NIA-MALIKA HENDERSON, CNN SENIOR POLITICAL REPORTER: It was. And I think, some people think, well, maybe she could have talked about policy and she has talked about policy before -- one of her first major policy addresses was about criminal justice reform.

You know, I thought this was a speech that was essentially telling the Republican Party that it's not the Party of Lincoln anymore. It's the party of Trump, and she really went through a laundry list of things that Donald Trump has said about Judge Curiel, about a temporary ban on Muslims, all things considered low lives among Democrats and even some Republicans.

So, I thought it was a sort of a two-part speech. And again, I mean, it's their attempt to hit him early and often on these issues. They think make him vulnerable, not only among the Obama coalition, African-Americans and Latinos, but also white Americans.

BLITZER: Gloria, just yesterday, the president of the NAACP, Cornell William Brooks, was here in THE SITUATION ROOM. He told us that Donald Trump has declined their invitation to address their conference in Cincinnati, Ohio in the coming days.

Listen to what Cornell said.


CORNELL WILLIAM BROOKS, PRESIDENT & CEO, NAACP: You can't run for president and not talk about police misconduct and police brutality. You can't run for president and not talk about the nation's civil rights agenda. So, this is an important moment and our convention really will be an opportunity for anyone running for president to provide a window into not only their policies, but into their heart and character as a candidate.


BLITZER: Hillary Clinton will attend the NAACP conference. Four years ago, Mitt Romney was there eight years ago. Eight years ago, John McCain was there.

Is this a missed opportunity assuming he doesn't change his mind by Trump?

GLORIA BORGER, CNN CHIEF POLITICAL ANALYST: Yes, I think it is -- I think it is a missed opportunity, you know? Donald Trump understands that he has a very steep hill to climb with the African-American community and I know Reince Priebus told you earlier, Wolf, that perhaps it was a scheduling issue, that he wasn't aware of Donald Trump's decision not to go.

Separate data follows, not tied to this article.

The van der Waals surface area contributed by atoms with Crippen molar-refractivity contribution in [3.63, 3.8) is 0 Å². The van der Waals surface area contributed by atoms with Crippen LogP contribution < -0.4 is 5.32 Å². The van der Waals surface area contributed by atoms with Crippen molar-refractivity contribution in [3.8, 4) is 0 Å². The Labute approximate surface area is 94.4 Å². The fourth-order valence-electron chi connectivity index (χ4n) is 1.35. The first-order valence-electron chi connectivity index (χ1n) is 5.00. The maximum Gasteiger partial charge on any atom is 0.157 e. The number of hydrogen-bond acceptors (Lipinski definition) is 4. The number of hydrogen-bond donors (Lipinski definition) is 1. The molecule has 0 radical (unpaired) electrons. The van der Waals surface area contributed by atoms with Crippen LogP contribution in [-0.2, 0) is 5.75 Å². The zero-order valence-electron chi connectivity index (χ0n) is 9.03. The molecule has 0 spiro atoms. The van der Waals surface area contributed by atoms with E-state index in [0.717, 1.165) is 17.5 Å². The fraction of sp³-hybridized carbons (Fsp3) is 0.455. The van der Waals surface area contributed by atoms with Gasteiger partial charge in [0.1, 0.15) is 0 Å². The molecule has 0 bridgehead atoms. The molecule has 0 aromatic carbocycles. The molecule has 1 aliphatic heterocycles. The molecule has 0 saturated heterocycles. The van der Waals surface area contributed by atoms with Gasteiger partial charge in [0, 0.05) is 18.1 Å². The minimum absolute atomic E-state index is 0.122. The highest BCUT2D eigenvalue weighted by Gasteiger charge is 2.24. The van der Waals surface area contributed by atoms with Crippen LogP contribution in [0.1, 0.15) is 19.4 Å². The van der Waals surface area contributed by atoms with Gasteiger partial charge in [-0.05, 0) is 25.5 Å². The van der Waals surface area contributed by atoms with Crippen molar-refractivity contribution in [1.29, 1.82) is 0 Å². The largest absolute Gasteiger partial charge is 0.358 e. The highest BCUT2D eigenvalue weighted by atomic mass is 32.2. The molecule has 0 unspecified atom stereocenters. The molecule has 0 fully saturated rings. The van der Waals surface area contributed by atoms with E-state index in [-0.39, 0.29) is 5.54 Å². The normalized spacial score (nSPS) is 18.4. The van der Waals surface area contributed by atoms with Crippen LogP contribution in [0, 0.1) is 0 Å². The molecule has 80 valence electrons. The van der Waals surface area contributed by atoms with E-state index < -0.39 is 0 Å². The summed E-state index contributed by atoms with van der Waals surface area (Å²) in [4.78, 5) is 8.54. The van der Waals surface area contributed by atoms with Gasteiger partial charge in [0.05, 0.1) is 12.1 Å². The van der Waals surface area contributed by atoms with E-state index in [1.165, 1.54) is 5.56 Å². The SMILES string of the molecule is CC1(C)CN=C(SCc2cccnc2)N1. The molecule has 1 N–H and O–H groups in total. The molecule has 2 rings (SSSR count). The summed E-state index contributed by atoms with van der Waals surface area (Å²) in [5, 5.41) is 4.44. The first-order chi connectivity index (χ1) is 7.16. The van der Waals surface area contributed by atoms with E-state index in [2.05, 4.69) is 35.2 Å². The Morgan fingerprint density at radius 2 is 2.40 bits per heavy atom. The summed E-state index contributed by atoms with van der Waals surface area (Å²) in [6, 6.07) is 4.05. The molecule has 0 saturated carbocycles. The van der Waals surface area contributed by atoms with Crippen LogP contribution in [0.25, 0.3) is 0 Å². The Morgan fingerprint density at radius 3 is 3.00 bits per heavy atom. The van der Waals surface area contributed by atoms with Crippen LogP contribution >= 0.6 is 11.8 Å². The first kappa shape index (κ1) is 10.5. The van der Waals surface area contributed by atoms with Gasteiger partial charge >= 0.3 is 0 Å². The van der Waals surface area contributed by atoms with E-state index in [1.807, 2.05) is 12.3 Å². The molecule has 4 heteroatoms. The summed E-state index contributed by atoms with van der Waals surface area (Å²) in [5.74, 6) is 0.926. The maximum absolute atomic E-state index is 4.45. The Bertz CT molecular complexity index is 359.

But, you know, sometimes as a presidential candidate it can a lot of sense to go into what you perceive is the lion's den, OK, and share your feelings and your experiences and reach out, because a little bit of reach out goes an awfully long way. And so, I do agree with him, and I do think it's a missed opportunity for Trump.

BLITZER: David, what do you think?

DAVID SWERDLICK, WASHINGTON POST ASSISTANT EDITOR: No. It's definitely a missed opportunity and to Gloria's point. Look, Trump probably knows he's not going to do well in November with African- American voters, with voters of color in general, but part of showing that you have the capacity to be president is to say, look, I'm going to campaign and speak to your issues whether or not you're going to vote for me.

I think other candidates have done that. Mitt Romney spoke and did a fairly decent speech to the NAACP four years ago. I think it's a missed opportunity.

BLITZER: And, Don, once again, you're hosting, you're moderating this town hall tonight at 10:00 p.m. Eastern, "Black, White and Blue: America 2016" right here on CNN.

What's the most important point that you hope emerges from this dialogue?

LEMON: That we start -- not even that we start to talk, that some empathy is gained out of this, that people feel that they can say whatever they want to in that room and that it obviously will be broadcast around the world. But I want people to at least and we're going to try to figure out how the country should hold conversations, as well, and I hope people tune in to watch that because we shouldn't be as we have said over the last couple of days as the president and former president, we cannot keep going into our corners and do the same things the same way.

So, what's more important -- most important to me tonight, Wolf, is that town, the town and town hall that everyone there gets to speak a question and gets to say how they feel and gets answers from experts so that we can go on facts and not emotions.

BLITZER: And I know you've invited a lot of people with very diverse views. We're going to get the full discussion tonight on this really, really sensitive issue and it comes at a critical moment. "The New York Times" poll just out says 69 percent of the American public right now believes race relations in our country are bad.

We're looking forward to that. Don will moderate tonight, 10:00 p.m. Eastern, 7:00 Pacific, the CNN town hall, "Black, White and Blue: America 2016".

That's it for me. Thanks for watching.

"ERIN BURNETT OUTFRONT" starts right now.